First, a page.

Right now I do pay a bit more attention to the bad photos I shot. With bad I don’t mean that they are horribly framed or anything, but sometimes you had your camera set wrong and you notice it at home when you see the overblown highlights or whatever. Other times it’s just that the lightning was bad during the day, which results in dull colors. There are tons of things that can go wrong, and fortunately you can fix most of the problems very well if you shoot RAW files. But there are times where I go straight for black and white presets, especially when the colors are dull.
But I can’t tell you anymore how many bad pictures I converted to black and white, it’s often surprising how bad the pictures look and how great they turn out if you try out different black and white settings. I am honest, I love black and white images anyway, they have a certain flavour that I really like. But apart from that, I also like it because you can fix pretty horrible photos with it and make them look great. That’s why I almost never delete photos before I tried different things with them, deleting them is really the last option if nothing works.
7 thoughts on “Black Cat”
Ah, elegant kitty. This looks like my Isabel, right down to the white blaze on her chest. She was also the hardest cat to photograph, the sheen of her fur made lighting impossible and she was definitely camera cautious. But, yeah, black and white is the best way to go with shiny cats like this. This is a lovely shot, btw.
The biggest problem with this picture was the totally overblown background… to a degree it’s even still in this black and white image visible, just not as bad as before 🙂 I still would have prefered the color photo, but this cat photo had way too many issues… totally overblown lights, and when I decreased exposure, colors turned out dull.
I know what you mean with your cat. I once hiked through an area and saw a black and white cat in front of me… like an 94% accurate copy of my cat (laugh)… I was afraid that my cat ran away, but then I realized I am so far away from home that this can’t be true. Just when I came closer to the cat I realized a few differences. But no joke, that cat looked almost the same like mine, including some features like a black mark under the chin and so on. It almost got me an hard attack… because I would be super sad if my cat would run away. 😀
That is another good thing about digital photography, it is easier to save the bad photos. Of course, with film cameras, you can fix things in the darkroom if you do your own processing. I never did though so when we would get our pictures back from the lab we would go through them and throw out all the really bad ones. Others were assigned to a pile we called “mediocre”. Sometimes we kept those, sometimes not, it depended on the subject matter. The remaining images that we liked were the ones we showed people.David and I would critique each other’s photos but the go or stay decision was left to the photographer.
For a long time I used the rating system in Adobe Lightroom, which is basically like assigning piles of photos. But I gave up on giving my photos stars (Exception is when I do portraits for family). Usualy if I want to share something quickly, I take the photo that looks perfect without editing, because it’s no more work than uploading it. Other days I am actively hunting through my library for mediocre, or even bad images because I am bored and want to do the editing, which is to me a big fun part too.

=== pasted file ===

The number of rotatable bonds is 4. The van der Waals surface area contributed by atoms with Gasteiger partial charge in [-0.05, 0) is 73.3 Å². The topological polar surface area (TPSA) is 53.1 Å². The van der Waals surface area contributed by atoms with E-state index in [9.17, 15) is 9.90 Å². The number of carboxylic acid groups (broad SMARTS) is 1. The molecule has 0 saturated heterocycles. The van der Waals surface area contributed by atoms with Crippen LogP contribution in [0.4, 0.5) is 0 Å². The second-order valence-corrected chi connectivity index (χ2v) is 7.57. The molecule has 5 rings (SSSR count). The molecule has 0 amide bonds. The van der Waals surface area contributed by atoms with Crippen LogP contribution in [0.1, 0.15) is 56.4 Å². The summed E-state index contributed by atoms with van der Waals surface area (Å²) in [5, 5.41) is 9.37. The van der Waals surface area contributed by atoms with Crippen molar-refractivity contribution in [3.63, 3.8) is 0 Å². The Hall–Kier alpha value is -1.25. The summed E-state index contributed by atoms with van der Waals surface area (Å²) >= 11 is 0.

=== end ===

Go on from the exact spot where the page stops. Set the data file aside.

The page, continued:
But you’re right, today it’s probably a lot easier to keep bad photos, because it’s basically just a number in megabytes on your hardrive. Though, the old way is still interesting… I had this topic with a friend a couple of days ago… Many things got more practical today, which is kinda cool, but in way there is also something missing. I told him the example with my guitars, because today I can plug that thing into my computer and use my headphones and I can record stuff without neighbors getting mad… but the real deal was back then when we had a practice-room with large real amplifiers that would blow off your ears lol. That feeling is gone if you work in front of your computer. It counts for so many things today…like in photography the darkroom back then vs. software today.
I understand. If you like to create in the dark room that was part of the fun of photography. I do enjoy photo editing too so that’s why I don’t delete things I would have scrapped in the past but of course some pictures are not worth saving. I can see why working alone at the computer with your guitar would not be as much fun as playing in a proper practice room and getting loud maybe with friends to join you.
I can imagine with darkrooms back then, every photo was like a surprise. Today it’s more like unloading the SD card and seeing the results right away.
With the guitar and PC I value that I now don’t have to collect all kind of amplifiers, because the PC software is now fairly good in emulating famous amps. And the neighbor problem is gone too with headphones.
Ironically, in both cases… photographers would have dreamed of the possibilities today. In the case of music, even professional musicians and studios would have dreamed of the possibilities that we have in a living rooms today. 😀
I’d say with all these things, the charme is a bit gone, but it definitely got more practical today.
Yes it is. It’s now possible for amateur musicians to record and share their music on the internet and for hobby photographers to edit in a way that would have been impossible without outlaying large sums of money.